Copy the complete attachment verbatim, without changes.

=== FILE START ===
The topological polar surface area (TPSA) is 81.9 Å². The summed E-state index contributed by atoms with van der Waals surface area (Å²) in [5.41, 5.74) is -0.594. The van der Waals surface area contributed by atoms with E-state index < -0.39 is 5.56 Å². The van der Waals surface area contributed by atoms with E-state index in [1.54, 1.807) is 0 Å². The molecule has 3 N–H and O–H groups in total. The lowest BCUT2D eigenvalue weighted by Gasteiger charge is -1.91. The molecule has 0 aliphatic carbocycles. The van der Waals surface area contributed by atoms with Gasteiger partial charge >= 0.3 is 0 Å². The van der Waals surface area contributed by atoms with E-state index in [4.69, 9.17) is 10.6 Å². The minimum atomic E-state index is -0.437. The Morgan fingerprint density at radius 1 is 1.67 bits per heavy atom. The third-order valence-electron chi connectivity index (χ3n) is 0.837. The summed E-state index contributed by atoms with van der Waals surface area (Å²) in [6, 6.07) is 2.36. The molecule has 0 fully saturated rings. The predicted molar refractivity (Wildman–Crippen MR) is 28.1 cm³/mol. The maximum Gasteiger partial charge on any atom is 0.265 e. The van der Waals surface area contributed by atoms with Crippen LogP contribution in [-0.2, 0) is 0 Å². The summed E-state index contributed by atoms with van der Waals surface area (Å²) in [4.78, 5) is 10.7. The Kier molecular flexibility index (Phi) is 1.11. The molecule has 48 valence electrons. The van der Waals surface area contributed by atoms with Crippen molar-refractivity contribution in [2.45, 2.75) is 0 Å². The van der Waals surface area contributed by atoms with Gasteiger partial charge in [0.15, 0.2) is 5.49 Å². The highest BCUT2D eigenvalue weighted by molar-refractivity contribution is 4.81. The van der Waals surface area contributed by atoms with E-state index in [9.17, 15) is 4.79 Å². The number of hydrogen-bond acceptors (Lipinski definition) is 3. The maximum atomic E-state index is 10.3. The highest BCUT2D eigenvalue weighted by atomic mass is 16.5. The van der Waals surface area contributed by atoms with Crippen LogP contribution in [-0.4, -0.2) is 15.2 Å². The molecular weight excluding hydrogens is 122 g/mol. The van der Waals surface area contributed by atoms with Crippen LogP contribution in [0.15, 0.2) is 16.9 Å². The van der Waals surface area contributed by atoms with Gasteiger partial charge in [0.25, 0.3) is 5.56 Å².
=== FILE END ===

The topological polar surface area (TPSA) is 81.9 Å². The summed E-state index contributed by atoms with van der Waals surface area (Å²) in [5.41, 5.74) is -0.594. The van der Waals surface area contributed by atoms with E-state index < -0.39 is 5.56 Å². The van der Waals surface area contributed by atoms with E-state index in [1.54, 1.807) is 0 Å². The molecule has 3 N–H and O–H groups in total. The lowest BCUT2D eigenvalue weighted by Gasteiger charge is -1.91. The molecule has 0 aliphatic carbocycles. The van der Waals surface area contributed by atoms with Gasteiger partial charge >= 0.3 is 0 Å². The van der Waals surface area contributed by atoms with E-state index in [4.69, 9.17) is 10.6 Å². The minimum atomic E-state index is -0.437. The Morgan fingerprint density at radius 1 is 1.67 bits per heavy atom. The third-order valence-electron chi connectivity index (χ3n) is 0.837. The summed E-state index contributed by atoms with van der Waals surface area (Å²) in [6, 6.07) is 2.36. The molecule has 0 fully saturated rings. The predicted molar refractivity (Wildman–Crippen MR) is 28.1 cm³/mol. The maximum Gasteiger partial charge on any atom is 0.265 e. The van der Waals surface area contributed by atoms with Crippen LogP contribution in [-0.2, 0) is 0 Å². The summed E-state index contributed by atoms with van der Waals surface area (Å²) in [4.78, 5) is 10.7. The Kier molecular flexibility index (Phi) is 1.11. The molecule has 48 valence electrons. The van der Waals surface area contributed by atoms with Crippen molar-refractivity contribution in [2.45, 2.75) is 0 Å². The van der Waals surface area contributed by atoms with Gasteiger partial charge in [0.15, 0.2) is 5.49 Å². The highest BCUT2D eigenvalue weighted by molar-refractivity contribution is 4.81. The van der Waals surface area contributed by atoms with E-state index in [9.17, 15) is 4.79 Å². The number of hydrogen-bond acceptors (Lipinski definition) is 3. The maximum atomic E-state index is 10.3. The highest BCUT2D eigenvalue weighted by atomic mass is 16.5. The van der Waals surface area contributed by atoms with Crippen LogP contribution in [-0.4, -0.2) is 15.2 Å². The molecular weight excluding hydrogens is 122 g/mol. The van der Waals surface area contributed by atoms with Crippen LogP contribution in [0.15, 0.2) is 16.9 Å². The van der Waals surface area contributed by atoms with Gasteiger partial charge in [0.25, 0.3) is 5.56 Å².